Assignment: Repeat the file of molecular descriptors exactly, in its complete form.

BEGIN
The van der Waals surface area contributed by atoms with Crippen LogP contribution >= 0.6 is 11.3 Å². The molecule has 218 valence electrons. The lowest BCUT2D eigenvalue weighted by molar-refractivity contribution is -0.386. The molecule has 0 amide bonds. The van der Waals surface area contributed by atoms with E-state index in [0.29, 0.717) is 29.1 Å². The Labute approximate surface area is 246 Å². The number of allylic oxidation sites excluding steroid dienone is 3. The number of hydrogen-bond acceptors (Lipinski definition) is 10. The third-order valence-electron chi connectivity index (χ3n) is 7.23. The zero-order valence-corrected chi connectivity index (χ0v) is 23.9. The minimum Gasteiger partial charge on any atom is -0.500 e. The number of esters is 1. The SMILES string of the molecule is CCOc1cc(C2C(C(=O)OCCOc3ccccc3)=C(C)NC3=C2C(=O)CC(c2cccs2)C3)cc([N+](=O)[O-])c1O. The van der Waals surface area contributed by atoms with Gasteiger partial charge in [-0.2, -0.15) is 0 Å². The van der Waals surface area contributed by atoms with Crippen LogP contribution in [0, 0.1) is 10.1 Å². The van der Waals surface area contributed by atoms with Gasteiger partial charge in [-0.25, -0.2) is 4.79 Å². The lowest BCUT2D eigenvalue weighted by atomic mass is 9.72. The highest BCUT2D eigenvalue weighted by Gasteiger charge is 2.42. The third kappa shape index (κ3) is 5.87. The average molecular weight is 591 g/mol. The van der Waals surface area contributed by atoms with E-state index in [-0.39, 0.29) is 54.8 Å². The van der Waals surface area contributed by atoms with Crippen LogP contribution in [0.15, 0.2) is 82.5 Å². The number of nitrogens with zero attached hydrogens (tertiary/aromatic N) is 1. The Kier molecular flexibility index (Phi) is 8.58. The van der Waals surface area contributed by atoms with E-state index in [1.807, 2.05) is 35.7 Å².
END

The van der Waals surface area contributed by atoms with Crippen LogP contribution >= 0.6 is 11.3 Å². The molecule has 218 valence electrons. The lowest BCUT2D eigenvalue weighted by molar-refractivity contribution is -0.386. The molecule has 0 amide bonds. The van der Waals surface area contributed by atoms with E-state index in [0.29, 0.717) is 29.1 Å². The Labute approximate surface area is 246 Å². The number of allylic oxidation sites excluding steroid dienone is 3. The number of hydrogen-bond acceptors (Lipinski definition) is 10. The third-order valence-electron chi connectivity index (χ3n) is 7.23. The zero-order valence-corrected chi connectivity index (χ0v) is 23.9. The minimum Gasteiger partial charge on any atom is -0.500 e. The number of esters is 1. The SMILES string of the molecule is CCOc1cc(C2C(C(=O)OCCOc3ccccc3)=C(C)NC3=C2C(=O)CC(c2cccs2)C3)cc([N+](=O)[O-])c1O. The van der Waals surface area contributed by atoms with Gasteiger partial charge in [-0.2, -0.15) is 0 Å². The van der Waals surface area contributed by atoms with Crippen LogP contribution in [0, 0.1) is 10.1 Å². The van der Waals surface area contributed by atoms with Gasteiger partial charge in [-0.25, -0.2) is 4.79 Å². The lowest BCUT2D eigenvalue weighted by atomic mass is 9.72. The highest BCUT2D eigenvalue weighted by Gasteiger charge is 2.42. The third kappa shape index (κ3) is 5.87. The average molecular weight is 591 g/mol. The van der Waals surface area contributed by atoms with E-state index in [-0.39, 0.29) is 54.8 Å². The van der Waals surface area contributed by atoms with Crippen LogP contribution in [0.15, 0.2) is 82.5 Å². The number of nitrogens with zero attached hydrogens (tertiary/aromatic N) is 1. The Kier molecular flexibility index (Phi) is 8.58. The van der Waals surface area contributed by atoms with E-state index in [1.807, 2.05) is 35.7 Å².